6. Prevent Duty − local authorities In the exercise of their functions, local authorities are to have ‘due regard to the need to prevent people from being drawn into terrorism’. This does not confer new functions on local authorities. Partnership: local authorities should establish, or make use of, an existing local multi-agency group to agree risk and coordinate Prevent activity. Risk-assessment: local authorities are expected to use existing counter-terrorism local profiles, to assess the risk of individuals being drawn into terrorism. Local authorities are expected to incorporate the duty into existing policies and procedures, so it becomes part of the day- to-day work of the authority. The impact should be that local authorities are able to identify children who are at risk. Prevent duty: schools and local authorities Slide 6
7. Prevent Duty − local authorities Action planning: where a local authority has identified a risk, an action plan should be developed. Training: frontline staff and contractors should have a good understanding of Prevent and the risks of people being drawn into terrorism. Use of local authority resources: local authority resources should not provide a platform for extremists or the dissemination of extremist views. Through the SIF, we evaluate how effectively the local authority is meeting the ‘Prevent duty’ in relation to safeguarding children. Prevent duty: schools and local authorities Slide 7
8. Positives identified through the SIF Awareness-raising, including events in relation to prevention and identification of extremism. Training for frontline staff across agencies, including schools. Effective information and multi-agency working. Growing confidence and awareness among professionals in this area of practice. Staff making appropriate referrals where concerns are identified which leads to an effective assessment, including referrals to channel where appropriate. Proactive engagement with local communities. Effective work and advice to schools. Prevent duty: schools and local authorities Slide 8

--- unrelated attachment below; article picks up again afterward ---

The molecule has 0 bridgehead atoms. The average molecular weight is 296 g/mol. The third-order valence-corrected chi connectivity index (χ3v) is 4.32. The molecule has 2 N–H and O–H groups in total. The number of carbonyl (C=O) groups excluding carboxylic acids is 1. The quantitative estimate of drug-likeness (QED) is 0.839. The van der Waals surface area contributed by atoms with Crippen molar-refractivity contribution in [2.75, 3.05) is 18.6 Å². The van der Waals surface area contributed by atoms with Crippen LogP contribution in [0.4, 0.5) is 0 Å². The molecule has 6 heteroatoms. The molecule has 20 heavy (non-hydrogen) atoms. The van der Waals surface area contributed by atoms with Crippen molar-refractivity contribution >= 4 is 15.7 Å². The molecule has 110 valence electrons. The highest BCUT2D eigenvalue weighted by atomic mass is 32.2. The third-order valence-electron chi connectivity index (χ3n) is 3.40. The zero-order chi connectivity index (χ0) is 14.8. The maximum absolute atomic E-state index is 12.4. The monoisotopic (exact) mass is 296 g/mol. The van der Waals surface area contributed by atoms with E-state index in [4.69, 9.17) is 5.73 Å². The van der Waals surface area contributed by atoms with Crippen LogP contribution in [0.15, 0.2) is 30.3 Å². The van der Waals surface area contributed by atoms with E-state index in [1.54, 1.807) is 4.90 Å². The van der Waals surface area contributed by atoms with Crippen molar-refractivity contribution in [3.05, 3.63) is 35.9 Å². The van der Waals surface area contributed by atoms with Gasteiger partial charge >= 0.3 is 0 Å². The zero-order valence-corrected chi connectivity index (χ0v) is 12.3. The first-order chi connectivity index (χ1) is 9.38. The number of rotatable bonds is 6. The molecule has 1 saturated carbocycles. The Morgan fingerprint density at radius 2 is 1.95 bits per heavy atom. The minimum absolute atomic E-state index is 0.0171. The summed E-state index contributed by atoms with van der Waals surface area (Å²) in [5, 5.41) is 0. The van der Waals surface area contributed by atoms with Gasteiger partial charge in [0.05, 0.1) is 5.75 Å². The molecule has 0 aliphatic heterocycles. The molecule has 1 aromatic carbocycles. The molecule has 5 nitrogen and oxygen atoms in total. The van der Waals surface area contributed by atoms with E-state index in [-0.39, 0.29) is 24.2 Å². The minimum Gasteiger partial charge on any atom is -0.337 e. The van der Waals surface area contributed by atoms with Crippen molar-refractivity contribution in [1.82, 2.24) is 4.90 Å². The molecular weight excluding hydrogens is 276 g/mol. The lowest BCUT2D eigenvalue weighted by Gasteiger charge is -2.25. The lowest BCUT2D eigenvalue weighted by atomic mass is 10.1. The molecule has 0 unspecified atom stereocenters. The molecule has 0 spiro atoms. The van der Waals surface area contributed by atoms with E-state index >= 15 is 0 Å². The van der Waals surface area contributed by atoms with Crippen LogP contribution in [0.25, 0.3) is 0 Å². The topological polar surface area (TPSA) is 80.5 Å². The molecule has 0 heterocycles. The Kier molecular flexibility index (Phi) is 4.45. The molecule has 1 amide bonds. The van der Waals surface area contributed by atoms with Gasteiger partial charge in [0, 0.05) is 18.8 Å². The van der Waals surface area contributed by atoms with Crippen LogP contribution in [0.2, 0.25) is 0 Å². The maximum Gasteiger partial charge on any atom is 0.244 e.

9. Positives identified through the SIF The channel panel develops plans and provides support/intervention for individual children − evidence seen in cases that this has led to a reduction in risk and diverting children away from radicalisation. Connections are being made between risk of radicalisation and child sexual exploitation, children going missing and gang involvement. Radicalisation is built into the wider safeguarding agenda. Comprehensive plans, effective use of legal orders and intervention work ensure that children at high risk remain in this country. Prevent duty: schools and local authorities Slide 9
10. Joint project Ofsted has a particular focus into the work local authorities undertake at a strategic and practice level in relation to: children missing from education: specifically to safeguard these children from harm, including harm from exploitation and extremism the work being undertaken in discharging their Prevent duties support provided to schools to help them in meeting their Prevent duties, including a specific focus on independent faith schools monitoring of children educated at home children attending unregistered schools Including the connections between these areas of practice. Prevent duty: schools and local authorities Slide 10